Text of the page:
What is an Ideal Society like?

Does the dream of a utopian society create blind followers?

Are we following rituals blindly? Or do we deny them boldly without understanding the reasons behind them? We need to discuss the logical threshold of such beliefs to understand the world around us.

The intent here is to analyse the psychological profile of the followers who are strong in numbers but weak in logic.  Is it the fear of God, hope for stability and prosperity, peer pressure or consuming what’s served on the plate – that drives people towards self-proclaimed Gurus and Gods. How shamelessly the people attack other fellow humans who are also created by their ‘beloved God’. So much in the name of God and the irony is none of the teachings of God have mentioned violence for nirvana.

ideal society - utopian

The ideal society ideas have several cells integrated to make the larger part functional. Perhaps, this could explain the crores of cells working together to form the ‘Dera Sacha Sauda’ (Indian religious cult group) kingdom.  It took 15 years to award a sentence of 20 years to a rapist, the leader Gurpreet Ram Rahim singh. Does the blind following corresponds to that of the Hitler or Mussolini, who were dictators and ruthless in their own ways. Is it the same psyche which is attracting people to a power that they believe can change the world and create a utopian future for them?  And is it the same drive that is making people insensitive to the pathos of women because they think that ‘Gupreet Ram Rahim’ (former Indian sect leaders charged with several crimes) is the visible avatar of the invisible God.


The infamous case of mass suicide at Jonestown at Guyana is another example of the devastation caused by blind cult following.  913 People committed mass suicide/ murder on November 18, 1978. The leader Jim Jones was a self proclaimed churchman. When he realized that some of his followers wanted a way out of the set up, he ordered all of them to gather and drink poison. A few followers obeyed and the rest were made to do it in on a gun point.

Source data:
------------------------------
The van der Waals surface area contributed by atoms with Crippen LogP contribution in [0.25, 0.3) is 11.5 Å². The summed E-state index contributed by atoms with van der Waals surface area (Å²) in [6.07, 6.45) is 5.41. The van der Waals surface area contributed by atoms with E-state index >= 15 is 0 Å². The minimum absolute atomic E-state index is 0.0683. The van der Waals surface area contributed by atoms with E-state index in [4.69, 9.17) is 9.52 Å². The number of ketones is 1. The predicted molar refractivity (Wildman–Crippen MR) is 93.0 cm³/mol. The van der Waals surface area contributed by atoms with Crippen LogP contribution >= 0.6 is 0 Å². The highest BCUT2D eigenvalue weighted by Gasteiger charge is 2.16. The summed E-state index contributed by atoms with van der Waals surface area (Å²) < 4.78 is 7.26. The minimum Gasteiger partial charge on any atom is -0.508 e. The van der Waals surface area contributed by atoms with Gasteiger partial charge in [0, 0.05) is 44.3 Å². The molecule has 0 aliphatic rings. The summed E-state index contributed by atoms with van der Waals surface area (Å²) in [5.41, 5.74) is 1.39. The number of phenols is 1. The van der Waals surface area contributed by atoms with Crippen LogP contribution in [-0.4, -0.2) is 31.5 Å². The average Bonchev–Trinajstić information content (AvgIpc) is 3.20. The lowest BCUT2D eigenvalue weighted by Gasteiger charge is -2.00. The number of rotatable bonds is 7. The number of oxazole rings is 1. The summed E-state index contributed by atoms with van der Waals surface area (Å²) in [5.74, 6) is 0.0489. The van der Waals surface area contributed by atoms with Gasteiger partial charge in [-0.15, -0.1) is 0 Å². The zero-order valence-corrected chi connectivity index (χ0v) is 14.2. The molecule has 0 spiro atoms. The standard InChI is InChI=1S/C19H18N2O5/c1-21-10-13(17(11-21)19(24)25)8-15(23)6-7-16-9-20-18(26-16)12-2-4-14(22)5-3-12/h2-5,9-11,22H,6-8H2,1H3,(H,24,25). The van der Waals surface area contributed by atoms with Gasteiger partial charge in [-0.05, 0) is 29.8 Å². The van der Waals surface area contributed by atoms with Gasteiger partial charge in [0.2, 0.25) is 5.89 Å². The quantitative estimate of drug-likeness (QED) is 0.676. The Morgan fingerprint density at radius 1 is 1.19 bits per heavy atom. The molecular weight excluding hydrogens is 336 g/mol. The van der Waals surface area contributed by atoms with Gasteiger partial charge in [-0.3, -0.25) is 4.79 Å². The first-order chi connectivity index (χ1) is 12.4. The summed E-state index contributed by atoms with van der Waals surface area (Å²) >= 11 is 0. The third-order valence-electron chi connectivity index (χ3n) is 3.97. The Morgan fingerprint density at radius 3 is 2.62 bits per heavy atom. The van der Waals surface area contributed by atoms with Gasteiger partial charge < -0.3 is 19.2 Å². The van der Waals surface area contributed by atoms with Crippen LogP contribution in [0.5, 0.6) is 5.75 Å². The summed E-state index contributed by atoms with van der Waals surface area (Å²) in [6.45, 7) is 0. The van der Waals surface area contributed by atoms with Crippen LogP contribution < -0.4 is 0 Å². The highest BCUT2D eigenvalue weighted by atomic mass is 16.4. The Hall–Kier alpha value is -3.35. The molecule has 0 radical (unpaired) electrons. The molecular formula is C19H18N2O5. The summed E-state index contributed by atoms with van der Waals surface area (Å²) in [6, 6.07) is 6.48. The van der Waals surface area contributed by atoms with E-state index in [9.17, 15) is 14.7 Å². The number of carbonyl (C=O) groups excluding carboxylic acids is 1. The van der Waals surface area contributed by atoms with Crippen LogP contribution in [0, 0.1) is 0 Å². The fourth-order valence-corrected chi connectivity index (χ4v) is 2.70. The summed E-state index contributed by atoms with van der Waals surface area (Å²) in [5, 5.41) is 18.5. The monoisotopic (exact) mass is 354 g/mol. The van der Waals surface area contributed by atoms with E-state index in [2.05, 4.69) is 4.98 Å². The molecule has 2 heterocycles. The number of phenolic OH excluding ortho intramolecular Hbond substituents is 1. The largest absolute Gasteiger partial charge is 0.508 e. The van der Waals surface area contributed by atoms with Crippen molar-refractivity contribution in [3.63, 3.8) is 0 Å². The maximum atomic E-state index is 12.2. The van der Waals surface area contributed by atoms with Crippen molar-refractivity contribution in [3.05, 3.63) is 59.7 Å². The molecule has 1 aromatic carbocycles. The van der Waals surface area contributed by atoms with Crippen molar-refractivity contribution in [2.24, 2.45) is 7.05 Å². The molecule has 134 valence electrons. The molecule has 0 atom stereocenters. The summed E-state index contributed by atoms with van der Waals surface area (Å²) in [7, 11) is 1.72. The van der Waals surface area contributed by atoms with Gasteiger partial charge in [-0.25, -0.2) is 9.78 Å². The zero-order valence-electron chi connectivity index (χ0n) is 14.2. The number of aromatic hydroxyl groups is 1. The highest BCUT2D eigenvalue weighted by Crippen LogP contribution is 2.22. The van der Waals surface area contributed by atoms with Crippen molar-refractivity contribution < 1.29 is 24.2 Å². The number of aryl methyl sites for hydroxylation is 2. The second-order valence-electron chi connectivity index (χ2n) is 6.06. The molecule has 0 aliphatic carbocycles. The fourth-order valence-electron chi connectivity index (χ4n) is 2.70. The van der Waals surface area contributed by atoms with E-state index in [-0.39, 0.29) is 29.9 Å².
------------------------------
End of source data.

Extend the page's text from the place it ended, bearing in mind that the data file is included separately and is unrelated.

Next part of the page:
Inspired from such examples of cult following, Canadian author Margret Atwood wrote ‘The Handmaid’s Tale’ which has recently been documented as a TV series was based on the fact that followers are made to blindly follow the acts that is being fed to them as ‘God’s will’. ‘The Handmaid’s tale’ is a dystopian novel about the manipulative power of the mighty – a class of women called handmaids are kept only for the purpose of reproduction and are forbidden to perform any task that can be even slightly related to freedom of expression; all done in the pretext of a better future.

Indian mythological characters can help us to understand the concept of the two famous kinds of kingdom we had. However, any profound example of an ideal society hardly exists. Simplifying the definition of an ideal society we can deduce that it is ‘a man’s dreams of a better world’.  So, let’s compare Rama’s and Ravana’s Kingdoms, as they portrayed a clear distinction of thoughts that ruled both the societies

Here are some points that mark clear differences in their approach

 Rama ‘s Kingdom Ravana’s Kingdom
Society Person belonging even to the lowest strata of society can also question the king Even the king’s own brother cannot question him
Environment Art of living in harmony  with nature Kumbhakaran was given 6 months of sleep, otherwise he would have eaten up a lot of  food
Wealth Use of wealth was aimed at fulfilling the necessities Wealth was collected for pleasure and show off
People Everyone was happy The happiness of the society could be killed for the king’s pleasure
King Deedful and lived for people Was indulged in pleasure and devoted his life to become powerful
Family Difference of opinion was permitted but they shared the same feeling of love for each other No one was allowed to differ in opinion from Ravana

But the situation is quite tricky, irrespective of the presence of various intellectuals trying to build a model society; ‘my ideal society’ never came into existence. There could be various reasons for it; clash of egos, or too many possible outcomes from combining different opinions that affects decision making skills.

Even today, if we get all the intellectuals to decide the country’s future, the possibility of building an ideal society will be one in a million. Now, if we factually know that even the great epic like Ramayana couldn’t create an ideal society, how can proxies from all around the world, who have no right to rule the fate of thousands of people can create a utopian society for them?

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